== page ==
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African grant scheme needs local cash injection

Current round could be the last unless member states pay up

A pan-African research grant programme, currently in its second year, may come to and end unless African countries contribute to it, a continental science summit heard last week.

The call for help to save the African Union Research Grants came during the fifth African Ministerial Conference on Science and Technology (AMCOST V), held in Congo-Brazzaville from 12 to 15 November.

Over 60 officials and ministers of science from countries including South Africa, Egypt, Namibia, Chad, Burkina Faso and Senegal attended the conference.

The African Union Research Grants are currently funded by the European Union and managed by the AU Commission, based in Ethiopia’s capital Addis Ababa.

But unless AU member states commit funding to the scheme there may not be a third call in 2013, said Monica Ebele Idinoba, a science officer in the AU Commission. “The second call is likely to be the final call unless we get funding,” she told the summit.

The EU has allocated a total of €15 million (US$19m) for the first and second calls of the grants programme. The winners from the first round were published in March this year. The AU is busy considering the applications for the second round.

The contribution from member states would reassure the EU, which may still make funding available for future rounds of the African Union Research Grants, that African countries value their research capacity.

“We don’t want to impose an African research grant system on an unwilling Africa,” says Francesco Affinito, from the European Commission’s directorate general of international development cooperation.

The African grants programme is not the only EU-backed project in Africa that Europe wants local buy-in for in order to keep funding it.

Earlier this month, the EU’s research commissioner Maire Geoghegan-Quinn told a meeting in Cape Town, South Africa, that the EU wants developing countries to contribute to the second phase of the European and Developing Countries Clinical Trials Partnership (EDCTP), a medical research support mechanism focusing on Africa. (See link below)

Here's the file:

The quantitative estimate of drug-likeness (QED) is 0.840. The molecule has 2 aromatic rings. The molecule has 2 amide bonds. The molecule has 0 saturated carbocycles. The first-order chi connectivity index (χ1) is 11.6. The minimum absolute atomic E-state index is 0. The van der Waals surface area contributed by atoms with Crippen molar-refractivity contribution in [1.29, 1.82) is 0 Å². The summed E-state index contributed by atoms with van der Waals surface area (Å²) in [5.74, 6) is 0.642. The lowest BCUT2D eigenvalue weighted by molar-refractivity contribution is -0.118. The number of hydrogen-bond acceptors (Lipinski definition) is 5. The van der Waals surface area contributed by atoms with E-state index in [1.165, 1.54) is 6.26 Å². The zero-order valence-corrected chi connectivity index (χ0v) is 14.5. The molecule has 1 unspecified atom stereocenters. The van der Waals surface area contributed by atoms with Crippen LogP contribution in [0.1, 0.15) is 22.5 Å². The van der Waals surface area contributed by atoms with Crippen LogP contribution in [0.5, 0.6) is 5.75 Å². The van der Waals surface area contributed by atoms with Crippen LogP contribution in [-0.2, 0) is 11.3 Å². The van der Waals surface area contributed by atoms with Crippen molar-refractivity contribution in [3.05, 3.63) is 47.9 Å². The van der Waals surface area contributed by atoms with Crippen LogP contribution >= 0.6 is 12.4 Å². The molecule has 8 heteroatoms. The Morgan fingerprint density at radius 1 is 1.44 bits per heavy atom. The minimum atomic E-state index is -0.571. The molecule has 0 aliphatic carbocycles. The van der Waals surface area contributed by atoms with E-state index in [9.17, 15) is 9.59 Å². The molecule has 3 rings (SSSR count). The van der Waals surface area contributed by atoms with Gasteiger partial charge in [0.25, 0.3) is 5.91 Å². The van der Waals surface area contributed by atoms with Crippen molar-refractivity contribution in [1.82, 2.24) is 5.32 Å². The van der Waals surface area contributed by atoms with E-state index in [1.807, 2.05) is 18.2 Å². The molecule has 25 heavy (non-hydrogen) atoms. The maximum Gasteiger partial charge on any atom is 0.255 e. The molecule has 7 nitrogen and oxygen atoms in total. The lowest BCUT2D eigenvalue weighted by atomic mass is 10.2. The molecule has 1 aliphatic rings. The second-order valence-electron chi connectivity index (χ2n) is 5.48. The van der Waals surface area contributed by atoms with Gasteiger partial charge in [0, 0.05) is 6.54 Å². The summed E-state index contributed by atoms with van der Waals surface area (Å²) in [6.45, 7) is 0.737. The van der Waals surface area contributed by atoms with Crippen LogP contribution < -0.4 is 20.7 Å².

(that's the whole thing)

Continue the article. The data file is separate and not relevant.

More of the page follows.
In their decisions from the summit, ministers urge AU member states, regional bodies and international donors to band together to “ensure the sustainability of the research grant programme”.

More from AMCOST V

• The meeting elected a new AMCOST bureau for the next two years. Congo-Brazzaville will chair the bureau. Namibia, Nigeria and Sudan are vice-chairs. The Democratic Republic of Congo, Malawi, Niger, Ethiopia, Egypt and Algeria are also on the bureau.

• A high-level panel established to review the African science and technology Consolidated Plan of Action (CPA) from 2005 presented draft ideas—but will only prepare its final report for the next AMCOST bureau meeting due some time in 2013.

• Excitement and sometimes tension pervaded the meeting as parties discussed the establishment of an African Research and Innovation Council, meant to mobilise funding for research and improve the visibility of science. The proposal is moving forward, but it is not clear when the ARIC might be set up.

• Plans for a Pan-African Intellectual Property Organisation, an African patenting body, will be taken forward in consultation with national authorities responsible for intellectual property.

• Ministers endorsed a framework for the detection, identification and monitoring of infectious diseases of humans, animals and plants in Africa.

• Ministers agreed to set up a working group for space science composed of member states of the five African regions and those who run space programmes, such as South Africa and Nigeria.

• The next ordinary session of AMCOST will be held in Namibia in 2014.